EXTRACTS: "A new recording of Franz Liszt’s piano compositions presents ten carefully balanced pieces in a double-CD album aptly titled Between Light and Darkness, launched by Piano Classics. The pianist, the veteran French virtuoso Vincent Larderet .... Larderet opens his CD with a moving exploration of Après une Lecture de Dante with a tortured lyricism unmatched by many of his contemporaries who play it. I was stunned the first time I heard his performance. In our interview below, he describes lyricism as “an essential facet of my musical conception. The piano must be able to sing like the human voice.” "
Jan 16th 2021
EXTRACT: "Jack Kohl is an American pianist and writer with three novels and two essay collections to his credit. His new collection, From the Windows of Diligence: Essays from a Standing Pianist, has drawn critical acclaim in the U.S. and Europe. In these reflections, he examines the power of ‘hack pianism’, the metaphor of running vs. the piano, and the ‘hidden gift’ of the Covid virus pandemic on solitary practicing. Robert Beattie spoke to Kohl about his music training and how he made the transition from pianist to author. (This edited interview was first published on www.Seenandheard-international.com and is reproduced with permission.)"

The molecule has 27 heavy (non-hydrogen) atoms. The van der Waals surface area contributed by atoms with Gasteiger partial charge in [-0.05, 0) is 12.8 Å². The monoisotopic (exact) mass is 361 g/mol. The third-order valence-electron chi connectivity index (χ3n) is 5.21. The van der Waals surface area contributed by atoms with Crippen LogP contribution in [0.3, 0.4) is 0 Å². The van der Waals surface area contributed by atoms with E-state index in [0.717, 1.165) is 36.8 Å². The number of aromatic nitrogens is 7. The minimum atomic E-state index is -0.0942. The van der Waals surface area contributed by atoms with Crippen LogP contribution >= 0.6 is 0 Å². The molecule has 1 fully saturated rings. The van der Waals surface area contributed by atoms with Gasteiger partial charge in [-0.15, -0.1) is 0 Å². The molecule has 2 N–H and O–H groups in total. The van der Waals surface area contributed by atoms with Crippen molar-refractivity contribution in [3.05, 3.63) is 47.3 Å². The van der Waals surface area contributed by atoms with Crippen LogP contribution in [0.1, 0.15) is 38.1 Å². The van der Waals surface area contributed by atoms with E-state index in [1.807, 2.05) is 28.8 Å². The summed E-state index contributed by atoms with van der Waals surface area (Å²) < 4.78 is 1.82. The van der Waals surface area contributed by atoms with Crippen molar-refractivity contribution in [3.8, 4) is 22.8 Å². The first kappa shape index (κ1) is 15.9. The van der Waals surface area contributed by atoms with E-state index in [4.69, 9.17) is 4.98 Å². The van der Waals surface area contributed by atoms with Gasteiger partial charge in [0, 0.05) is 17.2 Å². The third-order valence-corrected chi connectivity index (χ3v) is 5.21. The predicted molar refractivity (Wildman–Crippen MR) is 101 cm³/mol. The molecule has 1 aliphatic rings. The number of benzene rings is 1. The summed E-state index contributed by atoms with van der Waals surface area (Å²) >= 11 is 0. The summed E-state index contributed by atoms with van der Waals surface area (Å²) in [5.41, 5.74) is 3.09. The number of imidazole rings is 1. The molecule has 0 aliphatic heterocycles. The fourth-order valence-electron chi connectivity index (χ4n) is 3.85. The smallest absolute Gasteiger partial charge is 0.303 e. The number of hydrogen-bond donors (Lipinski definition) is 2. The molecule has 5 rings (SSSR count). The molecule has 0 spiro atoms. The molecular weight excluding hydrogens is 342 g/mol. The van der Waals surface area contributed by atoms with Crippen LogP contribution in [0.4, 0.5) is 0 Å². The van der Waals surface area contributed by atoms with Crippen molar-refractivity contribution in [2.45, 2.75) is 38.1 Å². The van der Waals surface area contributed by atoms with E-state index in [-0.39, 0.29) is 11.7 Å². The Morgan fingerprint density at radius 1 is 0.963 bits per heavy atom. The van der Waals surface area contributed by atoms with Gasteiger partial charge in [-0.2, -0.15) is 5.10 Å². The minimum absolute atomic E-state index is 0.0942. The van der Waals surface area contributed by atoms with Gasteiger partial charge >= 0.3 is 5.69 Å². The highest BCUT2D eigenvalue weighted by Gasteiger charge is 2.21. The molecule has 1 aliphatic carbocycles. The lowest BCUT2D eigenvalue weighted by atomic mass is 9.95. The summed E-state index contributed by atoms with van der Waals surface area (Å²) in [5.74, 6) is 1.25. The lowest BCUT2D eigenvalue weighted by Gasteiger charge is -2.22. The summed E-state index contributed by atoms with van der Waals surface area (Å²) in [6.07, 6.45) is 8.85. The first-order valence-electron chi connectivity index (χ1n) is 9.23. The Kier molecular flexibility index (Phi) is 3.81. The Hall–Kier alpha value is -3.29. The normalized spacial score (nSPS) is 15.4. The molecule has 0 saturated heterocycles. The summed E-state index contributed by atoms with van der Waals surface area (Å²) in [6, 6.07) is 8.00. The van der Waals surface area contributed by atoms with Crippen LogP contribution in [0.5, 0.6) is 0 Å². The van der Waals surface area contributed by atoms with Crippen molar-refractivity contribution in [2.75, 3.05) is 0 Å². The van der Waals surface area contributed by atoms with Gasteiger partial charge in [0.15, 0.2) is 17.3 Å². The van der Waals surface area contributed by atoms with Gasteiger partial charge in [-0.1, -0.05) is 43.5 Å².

Dec 17th 2020
EXTRACT: "Freedom in Beethoven’s music takes many, frequently overlapping forms. There is heroic freedom in the Eroica (1803), freedom from political oppression in the Egmont Overture (1810), artistic freedom and innovation in the Ninth Symphony (1824). Today, Beethoven’s music remains deeply connected with a true humanism, which has the principles of freedom and self-determination at its heart. The composer’s music grew out of the age of European Enlightenment, which located human reason and the self at the centre of knowledge......"
Nov 27th 2020
EXTRACT: "One of the most durable tales in Western civilization – the legend of Faust – is brilliantly rendered in a piano adaptation, performed this week by the multi-talented Australian musician of German/Slovenian parentage, Ashley Hribar. A new recording of the music, now available digitally, will appear as a CD in the New Year. Hribar calls his recording, “Faust: A Mortal’s Tale”.  It is a personal musical reflection on the Faust story, loosely based on the 1926 silent film by Wilhelm Friedrich Murnau."